Sunday, December 05, 2010

The Musical Advent Calendar - Door Number Five

*BREAKING NEWS* Ali likes an album. Read on to find out which one...

Pranam Mavahalli

Tame Impala – Innerspeaker (Republic of Music)

Track – Alter ego

I feel slightly guilty for including Impala at the expense of Sweden’s Dungen, whom I feel they’re quite indebted too in terms of sound, and who also released an album this year. But as there’s only space for one psychedelic retro rock album in my list, Impala make the cut. It is lovely, with lots of rolling drums and guitars that phase-and-roll more often than they rock.

John Skilbeck

Robyn - Body Talk pt 1 (Konichiwa)

Track - Fembot

I didn’t go to many nightclubs this year. I turned 33 in November, signed up for a pension. When I had a free Saturday night you’d more likely find me reading a book in bed than taking in the sights, sounds and smells familiar to an inner-city barfly. But I fell hopelessly for Robyn’s fifth album, the first in a Body Talk trilogy, which emerged on her own Konichiwa label in June and could have ruled dance-floors all summer long but ultimately barely dented the charts. Sleazy synths held their ground as sweeping choruses stomped across them, the overtly electro-disco opener Don’t Fucking Tell Me What To Do recalling prime Chicks On Speed before Robyn crimped her own imprint on proceedings with the fabulous Fembot. The pace slowed down towards the end of the eight tracks, with the minor hit Hang With Me followed by a sweetly-sung Swedish folk song Jag Vet En Dejilg Rosa (trans: I Know A Lovely Rose). It was the comedown at the end of a hectic set, quite welcome as I reached to turn off my bedside lamp.

Steve Pill

Grinderman - Grinderman 2 (Mute)

Track - Worm Tamer

Oh dear…Uncle Nick has been at the cooking sherry again. Determined to prove that Grinderman's debut was no one night stand, his quartet have returned with another fierce barrage of cringeworthy innuendo and fuzzy, tribal blues that seeks to desecrate the polite memory of Cave's mid-1990s, Kylie-approved balladry. Never has four randy old goats trying to relive their promiscuous youth sounded so triumphant, repulsive and down right sexy. His worm is not for taming.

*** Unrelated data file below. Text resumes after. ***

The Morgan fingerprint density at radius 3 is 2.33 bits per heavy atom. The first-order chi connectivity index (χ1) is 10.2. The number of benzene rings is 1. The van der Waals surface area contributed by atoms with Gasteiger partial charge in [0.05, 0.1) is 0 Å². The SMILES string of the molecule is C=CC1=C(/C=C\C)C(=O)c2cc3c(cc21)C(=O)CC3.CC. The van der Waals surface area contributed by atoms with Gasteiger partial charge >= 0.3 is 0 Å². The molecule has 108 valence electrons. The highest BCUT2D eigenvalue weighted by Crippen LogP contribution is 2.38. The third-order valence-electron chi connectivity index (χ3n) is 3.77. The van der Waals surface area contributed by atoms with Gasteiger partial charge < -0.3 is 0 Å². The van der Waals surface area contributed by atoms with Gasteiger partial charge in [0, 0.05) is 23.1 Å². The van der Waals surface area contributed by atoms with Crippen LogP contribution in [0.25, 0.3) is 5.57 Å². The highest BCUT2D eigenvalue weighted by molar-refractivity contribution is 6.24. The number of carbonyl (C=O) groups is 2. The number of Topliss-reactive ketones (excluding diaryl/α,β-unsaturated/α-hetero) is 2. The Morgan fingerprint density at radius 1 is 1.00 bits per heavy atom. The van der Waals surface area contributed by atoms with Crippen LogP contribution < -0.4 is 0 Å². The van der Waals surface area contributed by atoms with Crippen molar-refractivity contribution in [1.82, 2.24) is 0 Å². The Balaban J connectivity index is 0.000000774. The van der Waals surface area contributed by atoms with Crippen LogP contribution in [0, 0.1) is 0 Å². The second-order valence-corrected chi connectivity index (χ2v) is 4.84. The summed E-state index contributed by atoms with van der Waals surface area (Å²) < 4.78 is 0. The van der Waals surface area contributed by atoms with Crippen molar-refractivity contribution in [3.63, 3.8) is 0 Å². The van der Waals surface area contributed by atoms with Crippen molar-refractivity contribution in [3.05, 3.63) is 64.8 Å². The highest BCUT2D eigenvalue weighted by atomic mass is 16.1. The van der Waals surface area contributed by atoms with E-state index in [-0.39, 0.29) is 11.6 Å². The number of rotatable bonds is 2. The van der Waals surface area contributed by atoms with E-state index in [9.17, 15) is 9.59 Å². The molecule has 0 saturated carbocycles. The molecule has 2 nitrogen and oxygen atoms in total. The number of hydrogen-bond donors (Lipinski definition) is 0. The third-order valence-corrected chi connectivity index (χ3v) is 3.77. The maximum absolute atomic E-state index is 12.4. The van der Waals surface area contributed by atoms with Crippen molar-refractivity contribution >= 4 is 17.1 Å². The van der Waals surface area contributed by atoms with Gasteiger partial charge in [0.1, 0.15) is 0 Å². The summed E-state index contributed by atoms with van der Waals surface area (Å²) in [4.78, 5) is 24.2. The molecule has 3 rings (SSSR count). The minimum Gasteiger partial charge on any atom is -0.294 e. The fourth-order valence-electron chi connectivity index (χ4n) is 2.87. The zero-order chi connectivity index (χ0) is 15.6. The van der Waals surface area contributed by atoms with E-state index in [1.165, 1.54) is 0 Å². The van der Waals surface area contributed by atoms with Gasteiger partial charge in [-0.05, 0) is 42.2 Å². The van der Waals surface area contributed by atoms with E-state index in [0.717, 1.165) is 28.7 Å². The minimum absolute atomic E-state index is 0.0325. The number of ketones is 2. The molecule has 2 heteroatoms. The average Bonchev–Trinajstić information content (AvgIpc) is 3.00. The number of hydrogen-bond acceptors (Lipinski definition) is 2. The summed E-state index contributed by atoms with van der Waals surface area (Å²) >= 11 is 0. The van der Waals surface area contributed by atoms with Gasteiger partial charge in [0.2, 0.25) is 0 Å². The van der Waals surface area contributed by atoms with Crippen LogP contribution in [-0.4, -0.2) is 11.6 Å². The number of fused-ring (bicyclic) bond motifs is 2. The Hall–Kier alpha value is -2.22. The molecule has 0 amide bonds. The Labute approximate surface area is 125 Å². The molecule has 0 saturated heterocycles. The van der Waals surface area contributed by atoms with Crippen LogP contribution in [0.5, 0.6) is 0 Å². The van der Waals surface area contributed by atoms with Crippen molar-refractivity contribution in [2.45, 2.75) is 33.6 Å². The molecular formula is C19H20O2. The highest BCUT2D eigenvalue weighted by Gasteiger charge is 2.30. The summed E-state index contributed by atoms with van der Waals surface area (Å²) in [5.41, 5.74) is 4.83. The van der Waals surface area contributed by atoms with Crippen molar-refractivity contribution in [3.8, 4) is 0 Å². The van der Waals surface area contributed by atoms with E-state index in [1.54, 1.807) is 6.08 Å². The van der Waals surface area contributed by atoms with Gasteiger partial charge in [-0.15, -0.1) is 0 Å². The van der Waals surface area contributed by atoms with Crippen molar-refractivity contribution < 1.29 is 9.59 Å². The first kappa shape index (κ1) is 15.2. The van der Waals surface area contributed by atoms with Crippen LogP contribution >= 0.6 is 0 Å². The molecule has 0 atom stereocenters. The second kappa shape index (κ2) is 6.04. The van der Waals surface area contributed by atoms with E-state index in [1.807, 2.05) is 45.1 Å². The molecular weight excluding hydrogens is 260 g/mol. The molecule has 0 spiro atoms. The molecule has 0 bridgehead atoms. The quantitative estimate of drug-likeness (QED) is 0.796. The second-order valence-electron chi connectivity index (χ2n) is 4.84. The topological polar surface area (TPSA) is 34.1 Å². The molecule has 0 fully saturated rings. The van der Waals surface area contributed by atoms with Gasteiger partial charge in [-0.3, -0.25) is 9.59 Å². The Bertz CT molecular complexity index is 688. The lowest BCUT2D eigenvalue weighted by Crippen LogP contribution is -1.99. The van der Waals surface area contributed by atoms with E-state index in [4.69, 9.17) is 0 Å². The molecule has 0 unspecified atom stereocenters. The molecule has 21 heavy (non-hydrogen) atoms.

Matt Collins

Sea of Bees - Song for the Ravens (Crossbill Records)

Track - Lightfriend (From the Bee Eee Pee)

Artists who sound like the weird girl in your primary school who hung out on her own, and answered all your questions with a snarl, are quite the thing now. Sea of Bees, aka Julie Ann Bee, certainly flies a bit close to that incomprehensible light at times but she nevertheless has created an album of atmospheric driving songs. Gnomes sees Bee declaring “What is my crime?” against a backdrop of driving acoustic rock, while the likes of Fyre are gentler but no less atmospheric, almost anthemic.

Andy Welch

Goldheart Assembly – Wolves & Thieves (Fierce Panda)

Track – The Last Decade

There are few albums I listened to more throughout 2010 than Wolves & Thieves. Despite the number of plays, there still new things to stumble upon. At first, it’ll be the likes of Last Decade, Under The Waterway and King Of Rome that take you in; immediate, gloriously catchy pop songs, while with more time, the likes of Jesus Wheel and Carnival emerge as the album’s real highlights.

Guy Atkinson

Broken Social Scene - Forgiveness Rock Record (City Slang)

Track - Art House Director